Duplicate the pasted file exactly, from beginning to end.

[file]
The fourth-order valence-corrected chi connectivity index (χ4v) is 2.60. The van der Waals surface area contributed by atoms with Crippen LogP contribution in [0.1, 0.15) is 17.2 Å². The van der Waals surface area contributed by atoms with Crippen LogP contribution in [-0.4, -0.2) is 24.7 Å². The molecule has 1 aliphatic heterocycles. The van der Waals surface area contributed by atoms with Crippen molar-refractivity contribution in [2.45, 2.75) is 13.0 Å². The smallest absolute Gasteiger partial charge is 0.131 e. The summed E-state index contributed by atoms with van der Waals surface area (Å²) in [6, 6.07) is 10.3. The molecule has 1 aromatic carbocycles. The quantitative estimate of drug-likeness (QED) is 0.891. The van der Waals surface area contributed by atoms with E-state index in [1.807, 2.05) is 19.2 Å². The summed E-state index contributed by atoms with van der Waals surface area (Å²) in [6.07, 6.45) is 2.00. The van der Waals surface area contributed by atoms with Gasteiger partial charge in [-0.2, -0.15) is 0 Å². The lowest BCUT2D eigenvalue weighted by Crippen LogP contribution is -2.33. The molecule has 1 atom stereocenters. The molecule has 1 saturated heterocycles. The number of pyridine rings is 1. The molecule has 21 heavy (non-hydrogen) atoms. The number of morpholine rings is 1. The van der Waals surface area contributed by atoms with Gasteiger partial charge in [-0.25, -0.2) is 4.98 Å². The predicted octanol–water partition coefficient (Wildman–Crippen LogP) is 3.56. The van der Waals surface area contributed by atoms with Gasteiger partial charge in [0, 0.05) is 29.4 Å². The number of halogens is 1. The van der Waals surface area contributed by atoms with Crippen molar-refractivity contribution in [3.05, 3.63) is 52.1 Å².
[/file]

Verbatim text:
The fourth-order valence-corrected chi connectivity index (χ4v) is 2.60. The van der Waals surface area contributed by atoms with Crippen LogP contribution in [0.1, 0.15) is 17.2 Å². The van der Waals surface area contributed by atoms with Crippen LogP contribution in [-0.4, -0.2) is 24.7 Å². The molecule has 1 aliphatic heterocycles. The van der Waals surface area contributed by atoms with Crippen molar-refractivity contribution in [2.45, 2.75) is 13.0 Å². The smallest absolute Gasteiger partial charge is 0.131 e. The summed E-state index contributed by atoms with van der Waals surface area (Å²) in [6, 6.07) is 10.3. The molecule has 1 aromatic carbocycles. The quantitative estimate of drug-likeness (QED) is 0.891. The van der Waals surface area contributed by atoms with E-state index in [1.807, 2.05) is 19.2 Å². The summed E-state index contributed by atoms with van der Waals surface area (Å²) in [6.07, 6.45) is 2.00. The van der Waals surface area contributed by atoms with Gasteiger partial charge in [-0.2, -0.15) is 0 Å². The lowest BCUT2D eigenvalue weighted by Crippen LogP contribution is -2.33. The molecule has 1 atom stereocenters. The molecule has 1 saturated heterocycles. The number of pyridine rings is 1. The molecule has 21 heavy (non-hydrogen) atoms. The number of morpholine rings is 1. The van der Waals surface area contributed by atoms with Gasteiger partial charge in [-0.25, -0.2) is 4.98 Å². The predicted octanol–water partition coefficient (Wildman–Crippen LogP) is 3.56. The van der Waals surface area contributed by atoms with Gasteiger partial charge in [0, 0.05) is 29.4 Å². The number of halogens is 1. The van der Waals surface area contributed by atoms with Crippen molar-refractivity contribution in [3.05, 3.63) is 52.1 Å².